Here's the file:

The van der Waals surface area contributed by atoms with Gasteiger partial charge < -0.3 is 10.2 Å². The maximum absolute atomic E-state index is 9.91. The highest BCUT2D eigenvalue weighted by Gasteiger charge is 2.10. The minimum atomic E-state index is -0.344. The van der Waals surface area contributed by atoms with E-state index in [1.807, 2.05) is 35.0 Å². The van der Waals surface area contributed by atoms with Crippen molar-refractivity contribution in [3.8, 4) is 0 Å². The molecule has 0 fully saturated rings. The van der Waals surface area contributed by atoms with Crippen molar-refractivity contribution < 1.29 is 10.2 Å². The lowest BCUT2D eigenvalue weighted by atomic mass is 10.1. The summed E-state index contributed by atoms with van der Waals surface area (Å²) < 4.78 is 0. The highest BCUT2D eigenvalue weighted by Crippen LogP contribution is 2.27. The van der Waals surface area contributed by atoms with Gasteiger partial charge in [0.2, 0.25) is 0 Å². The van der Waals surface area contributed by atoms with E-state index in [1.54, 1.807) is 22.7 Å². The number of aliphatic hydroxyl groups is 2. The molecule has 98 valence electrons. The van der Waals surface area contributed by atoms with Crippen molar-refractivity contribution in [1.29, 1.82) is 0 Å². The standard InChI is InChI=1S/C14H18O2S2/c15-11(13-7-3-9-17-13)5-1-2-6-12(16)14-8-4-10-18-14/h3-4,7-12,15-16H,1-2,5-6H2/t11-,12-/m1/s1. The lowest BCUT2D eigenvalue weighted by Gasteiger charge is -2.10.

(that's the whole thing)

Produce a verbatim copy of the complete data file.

The van der Waals surface area contributed by atoms with Gasteiger partial charge < -0.3 is 10.2 Å². The maximum absolute atomic E-state index is 9.91. The highest BCUT2D eigenvalue weighted by Gasteiger charge is 2.10. The minimum atomic E-state index is -0.344. The van der Waals surface area contributed by atoms with E-state index in [1.807, 2.05) is 35.0 Å². The van der Waals surface area contributed by atoms with Crippen molar-refractivity contribution in [3.8, 4) is 0 Å². The molecule has 0 fully saturated rings. The van der Waals surface area contributed by atoms with Crippen molar-refractivity contribution < 1.29 is 10.2 Å². The lowest BCUT2D eigenvalue weighted by atomic mass is 10.1. The summed E-state index contributed by atoms with van der Waals surface area (Å²) < 4.78 is 0. The highest BCUT2D eigenvalue weighted by Crippen LogP contribution is 2.27. The van der Waals surface area contributed by atoms with Gasteiger partial charge in [0.2, 0.25) is 0 Å². The van der Waals surface area contributed by atoms with E-state index in [1.54, 1.807) is 22.7 Å². The number of aliphatic hydroxyl groups is 2. The molecule has 98 valence electrons. The van der Waals surface area contributed by atoms with Crippen molar-refractivity contribution in [1.29, 1.82) is 0 Å². The standard InChI is InChI=1S/C14H18O2S2/c15-11(13-7-3-9-17-13)5-1-2-6-12(16)14-8-4-10-18-14/h3-4,7-12,15-16H,1-2,5-6H2/t11-,12-/m1/s1. The lowest BCUT2D eigenvalue weighted by Gasteiger charge is -2.10.